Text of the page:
At this moment, the Washington State NBS team is working closely with other states that already have this screening in place to gather more information and determine logistics in attempt to outline and execute the appropriate steps to adding this screening tool to the current list of screening tests. In order for this testing to be an effective addition to the panel, it appears that additional steps must take place to make testing more effective - increased courier options for timely delivery and testing, increased staffing of specialists and lab technicians, and increased staffing of molecular geneticists trained in this condition. Many different factors go into making decisions of adding new screening to the NBS, including cost-benefit analysis.
The most important take away from meetings like this are the implications of public health and the importance of mass screening vs. risk-based screening. No test is 100% fool proof. Very few tests are 100% sensitive or specific. But, from hearing from personal accounts of people affected by OTCD or from families who have a loved one who has passed away from OTCD or has been significantly affected, the implications are clear and certain steps can be taken toward prevention of this disease and morbidity associated in some.
Knowledge is power and, in certain situations, more information may give us just the edge that we need to overcome a challenge and/or to think more clearly about a medical condition. As a parent myself, I can identify with wanting to know the facts and wanting all the information to make a fully informed decision. As a medical provider, I can identify with both wanting to do the best thing for a family in office as well as for public health at large. NBS gives an opportunity to help families get answers that may otherwise not have them. Our advisory committee has made the general recommendation that the DOH add OTCD to the list of conditions that the NBS in Washington State offer, with the caveat that more answers are needed regarding the cost-benefit analysis.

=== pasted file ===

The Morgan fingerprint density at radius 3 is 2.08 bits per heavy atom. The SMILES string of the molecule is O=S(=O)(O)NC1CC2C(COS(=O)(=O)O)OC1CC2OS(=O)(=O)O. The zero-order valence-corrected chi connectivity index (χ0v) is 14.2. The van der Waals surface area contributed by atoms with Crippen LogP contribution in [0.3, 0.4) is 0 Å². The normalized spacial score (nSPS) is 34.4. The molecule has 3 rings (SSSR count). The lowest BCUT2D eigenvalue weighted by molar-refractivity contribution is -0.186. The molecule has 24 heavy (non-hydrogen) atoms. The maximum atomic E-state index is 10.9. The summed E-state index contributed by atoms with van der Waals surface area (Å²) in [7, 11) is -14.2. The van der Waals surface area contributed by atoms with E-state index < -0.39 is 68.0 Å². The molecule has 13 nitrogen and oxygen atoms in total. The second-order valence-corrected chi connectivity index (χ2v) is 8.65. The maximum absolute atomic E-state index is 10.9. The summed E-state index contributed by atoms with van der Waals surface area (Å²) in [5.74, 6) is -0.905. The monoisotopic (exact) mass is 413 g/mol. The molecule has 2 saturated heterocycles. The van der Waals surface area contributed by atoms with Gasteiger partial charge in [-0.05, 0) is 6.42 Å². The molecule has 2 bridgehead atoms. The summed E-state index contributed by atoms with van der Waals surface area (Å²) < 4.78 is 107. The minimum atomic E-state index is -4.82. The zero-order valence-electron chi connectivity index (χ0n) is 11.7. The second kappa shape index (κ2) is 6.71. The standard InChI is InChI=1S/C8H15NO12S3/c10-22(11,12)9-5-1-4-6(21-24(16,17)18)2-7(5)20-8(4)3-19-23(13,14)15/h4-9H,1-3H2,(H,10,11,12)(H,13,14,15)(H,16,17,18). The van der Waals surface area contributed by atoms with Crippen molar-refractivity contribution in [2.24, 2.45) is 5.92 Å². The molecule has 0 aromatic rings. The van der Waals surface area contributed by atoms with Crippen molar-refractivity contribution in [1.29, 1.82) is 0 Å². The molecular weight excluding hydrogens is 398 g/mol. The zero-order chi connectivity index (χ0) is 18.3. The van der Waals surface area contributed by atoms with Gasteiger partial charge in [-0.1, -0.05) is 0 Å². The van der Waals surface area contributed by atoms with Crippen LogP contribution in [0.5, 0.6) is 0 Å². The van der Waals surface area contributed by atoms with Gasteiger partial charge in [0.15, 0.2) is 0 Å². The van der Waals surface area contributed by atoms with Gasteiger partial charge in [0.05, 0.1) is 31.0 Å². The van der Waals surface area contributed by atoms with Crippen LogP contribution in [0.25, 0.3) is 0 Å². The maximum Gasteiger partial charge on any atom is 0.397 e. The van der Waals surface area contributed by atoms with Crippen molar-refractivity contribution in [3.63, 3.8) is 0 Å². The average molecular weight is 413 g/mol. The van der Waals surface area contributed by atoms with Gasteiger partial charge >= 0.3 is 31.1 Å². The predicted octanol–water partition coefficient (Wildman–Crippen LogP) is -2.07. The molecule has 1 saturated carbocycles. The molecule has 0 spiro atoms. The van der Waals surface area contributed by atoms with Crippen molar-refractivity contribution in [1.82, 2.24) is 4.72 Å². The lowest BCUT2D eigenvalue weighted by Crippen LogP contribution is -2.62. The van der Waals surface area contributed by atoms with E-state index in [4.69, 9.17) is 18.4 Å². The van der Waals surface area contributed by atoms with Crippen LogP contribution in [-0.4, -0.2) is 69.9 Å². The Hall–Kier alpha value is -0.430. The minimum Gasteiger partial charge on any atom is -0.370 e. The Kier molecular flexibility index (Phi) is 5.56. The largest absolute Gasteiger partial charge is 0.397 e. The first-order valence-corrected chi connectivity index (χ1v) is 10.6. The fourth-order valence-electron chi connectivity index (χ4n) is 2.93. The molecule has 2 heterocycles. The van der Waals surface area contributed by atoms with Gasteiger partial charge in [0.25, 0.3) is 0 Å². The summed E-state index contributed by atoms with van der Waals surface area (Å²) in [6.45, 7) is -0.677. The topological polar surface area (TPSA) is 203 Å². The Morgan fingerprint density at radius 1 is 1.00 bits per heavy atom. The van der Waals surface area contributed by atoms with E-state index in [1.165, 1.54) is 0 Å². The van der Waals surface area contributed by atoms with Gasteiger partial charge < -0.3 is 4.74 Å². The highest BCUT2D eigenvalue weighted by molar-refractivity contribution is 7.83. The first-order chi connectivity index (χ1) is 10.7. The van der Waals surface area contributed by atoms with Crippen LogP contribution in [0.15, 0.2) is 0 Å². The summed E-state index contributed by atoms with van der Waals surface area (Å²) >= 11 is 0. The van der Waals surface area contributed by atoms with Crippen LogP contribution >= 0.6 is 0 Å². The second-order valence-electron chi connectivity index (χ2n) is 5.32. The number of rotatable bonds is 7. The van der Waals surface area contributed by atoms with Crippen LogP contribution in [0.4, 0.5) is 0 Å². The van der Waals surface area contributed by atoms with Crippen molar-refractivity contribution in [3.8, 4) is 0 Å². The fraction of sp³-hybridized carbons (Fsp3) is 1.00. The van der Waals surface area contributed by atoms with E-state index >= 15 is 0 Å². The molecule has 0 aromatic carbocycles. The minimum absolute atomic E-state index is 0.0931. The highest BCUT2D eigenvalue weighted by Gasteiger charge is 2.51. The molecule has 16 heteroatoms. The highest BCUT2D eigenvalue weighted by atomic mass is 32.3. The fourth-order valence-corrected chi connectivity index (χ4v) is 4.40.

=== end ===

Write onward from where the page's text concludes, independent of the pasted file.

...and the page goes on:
The Washington State Board of Health meeting will take place on October 13, 2021, and will be open to the public for those interested in watching the discussion and deliberation and seeing the TAC’s recommendation of adding the OTCD screening test. I know that this recommendation did not come without significant discussion of the pros and cons of risks and medical costs, as well as both individual and public health in mind. I know that the Washington State DOH will weigh our consideration significantly for this screening exam. If passed, I look forward to being able to say that I helped make a recommendation to expand the 32 diseases on the NBS in Washington State to 33 and state providers should be able to see OTCD screening on NBS cards roughly Summer 2023. I whole-heartedly love representing the WANP members on this TAC for NBS and look forward to future opportunities to help improve newborn screening care in our state.